The 2016 High Level Political Forum (HLPF) will be the first since the adoption of the 2030 Agenda. Accordingly, much focus will be on discussing plans and strategies for implementation of the 2030 Agenda and approaches for translating the SDGs to national contexts. Check the recommendations of Countdown 2015 Europe, EuroNGOs, ASTRA Network and IPPF European Network for European governments.

You can read the position paper HERE

Jun 21 2016

“Speak my language”: Abortion Storytelling in Eastern Europe from a Youth Perspective. A Toolkit Developed by and for Young People with inputs from Georgia, Lithuania, Republic of Macedonia, Poland and Romania - new and very interesting publication by YouAct with great input from ASTRA Youth.

Why abortion stigma? 

We believe it is imperative to consider abortion stigma as a critical issue for youth. We recognise the importance of considering the most human aspects of abortion. There is much more than just abortion rights, and health factors. Abortion is a social reality, a cultural phenomenon, and a human experience. Abortion stigma is a social and cultural event which can lead to social, medical and legal ramifications. The consequences raised by abortion stigma are placed within a context where social norms, health and social policies, and community practices play strong roles on the development of abortion experiences (For more on abortion stigma, see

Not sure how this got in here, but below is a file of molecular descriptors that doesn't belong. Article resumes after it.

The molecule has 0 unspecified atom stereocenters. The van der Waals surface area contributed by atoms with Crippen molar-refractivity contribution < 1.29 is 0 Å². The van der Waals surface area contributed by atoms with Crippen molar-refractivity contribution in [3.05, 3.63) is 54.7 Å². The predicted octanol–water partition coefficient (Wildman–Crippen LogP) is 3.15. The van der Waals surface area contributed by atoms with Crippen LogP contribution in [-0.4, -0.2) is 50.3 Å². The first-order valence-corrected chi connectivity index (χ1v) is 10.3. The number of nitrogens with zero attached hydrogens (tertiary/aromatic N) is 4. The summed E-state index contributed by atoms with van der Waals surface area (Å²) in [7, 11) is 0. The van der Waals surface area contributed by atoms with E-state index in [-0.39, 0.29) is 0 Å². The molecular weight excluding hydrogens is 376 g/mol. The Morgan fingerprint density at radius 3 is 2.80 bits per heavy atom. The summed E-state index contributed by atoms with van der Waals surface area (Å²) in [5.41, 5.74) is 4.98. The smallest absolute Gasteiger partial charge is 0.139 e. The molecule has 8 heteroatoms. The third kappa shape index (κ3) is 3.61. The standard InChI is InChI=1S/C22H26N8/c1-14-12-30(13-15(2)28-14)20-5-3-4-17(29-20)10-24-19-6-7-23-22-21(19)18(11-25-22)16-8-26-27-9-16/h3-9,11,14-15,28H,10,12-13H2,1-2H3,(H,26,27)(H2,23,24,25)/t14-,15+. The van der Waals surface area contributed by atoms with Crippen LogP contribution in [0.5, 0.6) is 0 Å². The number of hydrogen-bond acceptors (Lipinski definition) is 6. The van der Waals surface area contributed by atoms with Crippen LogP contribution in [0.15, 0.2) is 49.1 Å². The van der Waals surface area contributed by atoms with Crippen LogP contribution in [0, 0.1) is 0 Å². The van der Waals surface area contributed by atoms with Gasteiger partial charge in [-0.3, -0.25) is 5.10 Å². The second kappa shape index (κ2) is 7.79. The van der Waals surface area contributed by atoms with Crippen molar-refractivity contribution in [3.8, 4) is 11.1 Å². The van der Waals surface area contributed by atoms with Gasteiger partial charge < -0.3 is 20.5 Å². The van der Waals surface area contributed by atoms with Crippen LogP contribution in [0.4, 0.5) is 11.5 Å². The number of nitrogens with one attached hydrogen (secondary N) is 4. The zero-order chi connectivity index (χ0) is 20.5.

Jun 17 2016

“Recent far-reaching changes to Poland’s legal and institutional framework threaten human rights and undermine the rule of law, on which the protection of human rights ultimately depends. Lawmakers and the Government should urgently change course”, said today Nils Muižnieks, the Council of Europe Commissioner for Human Rights, during a press conference in Warsaw in which he presented a report based on his visit to the country carried out last February.